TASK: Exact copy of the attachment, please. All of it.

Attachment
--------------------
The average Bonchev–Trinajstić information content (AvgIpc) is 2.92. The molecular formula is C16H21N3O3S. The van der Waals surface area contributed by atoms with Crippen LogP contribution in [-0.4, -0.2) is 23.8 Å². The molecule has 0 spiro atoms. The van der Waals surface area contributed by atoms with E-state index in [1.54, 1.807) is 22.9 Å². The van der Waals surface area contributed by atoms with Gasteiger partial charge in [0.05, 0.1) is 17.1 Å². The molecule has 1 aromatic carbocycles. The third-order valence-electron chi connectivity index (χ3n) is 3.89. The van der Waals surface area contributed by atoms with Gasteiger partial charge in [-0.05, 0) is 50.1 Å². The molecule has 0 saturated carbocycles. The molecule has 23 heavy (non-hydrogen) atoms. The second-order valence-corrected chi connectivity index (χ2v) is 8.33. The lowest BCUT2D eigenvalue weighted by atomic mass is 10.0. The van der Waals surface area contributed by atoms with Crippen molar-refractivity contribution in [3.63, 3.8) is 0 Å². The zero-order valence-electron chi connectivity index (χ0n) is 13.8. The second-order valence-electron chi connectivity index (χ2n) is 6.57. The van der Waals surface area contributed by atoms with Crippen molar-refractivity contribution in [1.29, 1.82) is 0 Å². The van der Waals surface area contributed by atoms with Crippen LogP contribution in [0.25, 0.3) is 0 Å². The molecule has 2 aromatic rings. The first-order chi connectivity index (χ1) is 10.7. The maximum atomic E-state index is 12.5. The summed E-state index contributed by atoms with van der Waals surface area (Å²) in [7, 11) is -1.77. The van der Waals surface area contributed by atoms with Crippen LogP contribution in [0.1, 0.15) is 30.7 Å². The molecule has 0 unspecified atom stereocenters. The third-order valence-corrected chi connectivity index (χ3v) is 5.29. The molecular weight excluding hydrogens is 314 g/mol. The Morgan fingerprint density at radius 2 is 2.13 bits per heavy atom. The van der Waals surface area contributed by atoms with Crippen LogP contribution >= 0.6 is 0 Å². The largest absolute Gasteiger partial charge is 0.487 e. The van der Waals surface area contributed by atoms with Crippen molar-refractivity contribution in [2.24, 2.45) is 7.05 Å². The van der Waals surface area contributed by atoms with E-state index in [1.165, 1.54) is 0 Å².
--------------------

The average Bonchev–Trinajstić information content (AvgIpc) is 2.92. The molecular formula is C16H21N3O3S. The van der Waals surface area contributed by atoms with Crippen LogP contribution in [-0.4, -0.2) is 23.8 Å². The molecule has 0 spiro atoms. The van der Waals surface area contributed by atoms with E-state index in [1.54, 1.807) is 22.9 Å². The van der Waals surface area contributed by atoms with Gasteiger partial charge in [0.05, 0.1) is 17.1 Å². The molecule has 1 aromatic carbocycles. The third-order valence-electron chi connectivity index (χ3n) is 3.89. The van der Waals surface area contributed by atoms with Gasteiger partial charge in [-0.05, 0) is 50.1 Å². The molecule has 0 saturated carbocycles. The molecule has 23 heavy (non-hydrogen) atoms. The second-order valence-corrected chi connectivity index (χ2v) is 8.33. The lowest BCUT2D eigenvalue weighted by atomic mass is 10.0. The van der Waals surface area contributed by atoms with Crippen molar-refractivity contribution in [3.63, 3.8) is 0 Å². The zero-order valence-electron chi connectivity index (χ0n) is 13.8. The second-order valence-electron chi connectivity index (χ2n) is 6.57. The van der Waals surface area contributed by atoms with Crippen molar-refractivity contribution in [1.29, 1.82) is 0 Å². The van der Waals surface area contributed by atoms with Crippen LogP contribution in [0.25, 0.3) is 0 Å². The molecule has 2 aromatic rings. The first-order chi connectivity index (χ1) is 10.7. The maximum atomic E-state index is 12.5. The summed E-state index contributed by atoms with van der Waals surface area (Å²) in [7, 11) is -1.77. The van der Waals surface area contributed by atoms with Crippen LogP contribution in [0.1, 0.15) is 30.7 Å². The molecule has 0 unspecified atom stereocenters. The third-order valence-corrected chi connectivity index (χ3v) is 5.29. The molecular weight excluding hydrogens is 314 g/mol. The Morgan fingerprint density at radius 2 is 2.13 bits per heavy atom. The van der Waals surface area contributed by atoms with Crippen LogP contribution >= 0.6 is 0 Å². The largest absolute Gasteiger partial charge is 0.487 e. The van der Waals surface area contributed by atoms with Crippen molar-refractivity contribution in [2.24, 2.45) is 7.05 Å². The van der Waals surface area contributed by atoms with E-state index in [1.165, 1.54) is 0 Å².